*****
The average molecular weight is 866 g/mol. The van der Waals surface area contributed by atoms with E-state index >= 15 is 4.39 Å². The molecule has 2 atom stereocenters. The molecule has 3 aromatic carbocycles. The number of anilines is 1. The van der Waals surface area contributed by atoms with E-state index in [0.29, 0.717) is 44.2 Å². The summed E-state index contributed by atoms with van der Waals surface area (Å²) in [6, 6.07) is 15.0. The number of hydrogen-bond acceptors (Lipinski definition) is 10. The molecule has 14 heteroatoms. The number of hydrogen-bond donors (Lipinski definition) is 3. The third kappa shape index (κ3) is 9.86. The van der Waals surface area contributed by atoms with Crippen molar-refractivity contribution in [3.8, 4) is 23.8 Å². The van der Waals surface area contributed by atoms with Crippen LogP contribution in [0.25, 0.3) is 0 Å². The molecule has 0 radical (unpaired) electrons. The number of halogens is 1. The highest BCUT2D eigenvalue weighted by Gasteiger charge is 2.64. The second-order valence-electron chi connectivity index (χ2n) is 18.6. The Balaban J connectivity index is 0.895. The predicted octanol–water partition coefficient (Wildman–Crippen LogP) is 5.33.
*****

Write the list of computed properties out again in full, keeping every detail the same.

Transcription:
The average molecular weight is 866 g/mol. The van der Waals surface area contributed by atoms with E-state index >= 15 is 4.39 Å². The molecule has 2 atom stereocenters. The molecule has 3 aromatic carbocycles. The number of anilines is 1. The van der Waals surface area contributed by atoms with E-state index in [0.29, 0.717) is 44.2 Å². The summed E-state index contributed by atoms with van der Waals surface area (Å²) in [6, 6.07) is 15.0. The number of hydrogen-bond acceptors (Lipinski definition) is 10. The molecule has 14 heteroatoms. The number of hydrogen-bond donors (Lipinski definition) is 3. The third kappa shape index (κ3) is 9.86. The van der Waals surface area contributed by atoms with Crippen molar-refractivity contribution in [3.8, 4) is 23.8 Å². The van der Waals surface area contributed by atoms with Crippen LogP contribution in [0.25, 0.3) is 0 Å². The molecule has 0 radical (unpaired) electrons. The number of halogens is 1. The highest BCUT2D eigenvalue weighted by Gasteiger charge is 2.64. The second-order valence-electron chi connectivity index (χ2n) is 18.6. The Balaban J connectivity index is 0.895. The predicted octanol–water partition coefficient (Wildman–Crippen LogP) is 5.33.